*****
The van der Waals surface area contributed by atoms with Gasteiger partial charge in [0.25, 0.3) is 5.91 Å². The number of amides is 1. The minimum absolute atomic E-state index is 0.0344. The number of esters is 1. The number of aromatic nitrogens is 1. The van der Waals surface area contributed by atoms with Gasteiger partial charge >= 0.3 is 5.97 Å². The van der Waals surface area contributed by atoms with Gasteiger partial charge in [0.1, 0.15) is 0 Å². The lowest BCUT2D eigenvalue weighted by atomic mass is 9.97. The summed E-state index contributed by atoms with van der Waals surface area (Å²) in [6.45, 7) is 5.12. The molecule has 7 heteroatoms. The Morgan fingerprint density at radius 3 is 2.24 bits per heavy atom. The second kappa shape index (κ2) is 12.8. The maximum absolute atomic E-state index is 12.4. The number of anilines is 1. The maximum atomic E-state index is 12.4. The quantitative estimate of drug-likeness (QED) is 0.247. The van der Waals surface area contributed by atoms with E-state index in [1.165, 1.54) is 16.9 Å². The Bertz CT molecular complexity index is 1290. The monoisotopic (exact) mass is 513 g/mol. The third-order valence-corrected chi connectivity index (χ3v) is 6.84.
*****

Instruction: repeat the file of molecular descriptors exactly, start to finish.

The van der Waals surface area contributed by atoms with Gasteiger partial charge in [0.25, 0.3) is 5.91 Å². The number of amides is 1. The minimum absolute atomic E-state index is 0.0344. The number of esters is 1. The number of aromatic nitrogens is 1. The van der Waals surface area contributed by atoms with Gasteiger partial charge >= 0.3 is 5.97 Å². The van der Waals surface area contributed by atoms with Gasteiger partial charge in [0.1, 0.15) is 0 Å². The lowest BCUT2D eigenvalue weighted by atomic mass is 9.97. The summed E-state index contributed by atoms with van der Waals surface area (Å²) in [6.45, 7) is 5.12. The molecule has 7 heteroatoms. The Morgan fingerprint density at radius 3 is 2.24 bits per heavy atom. The second kappa shape index (κ2) is 12.8. The maximum absolute atomic E-state index is 12.4. The number of anilines is 1. The maximum atomic E-state index is 12.4. The quantitative estimate of drug-likeness (QED) is 0.247. The van der Waals surface area contributed by atoms with E-state index in [1.165, 1.54) is 16.9 Å². The Bertz CT molecular complexity index is 1290. The monoisotopic (exact) mass is 513 g/mol. The third-order valence-corrected chi connectivity index (χ3v) is 6.84.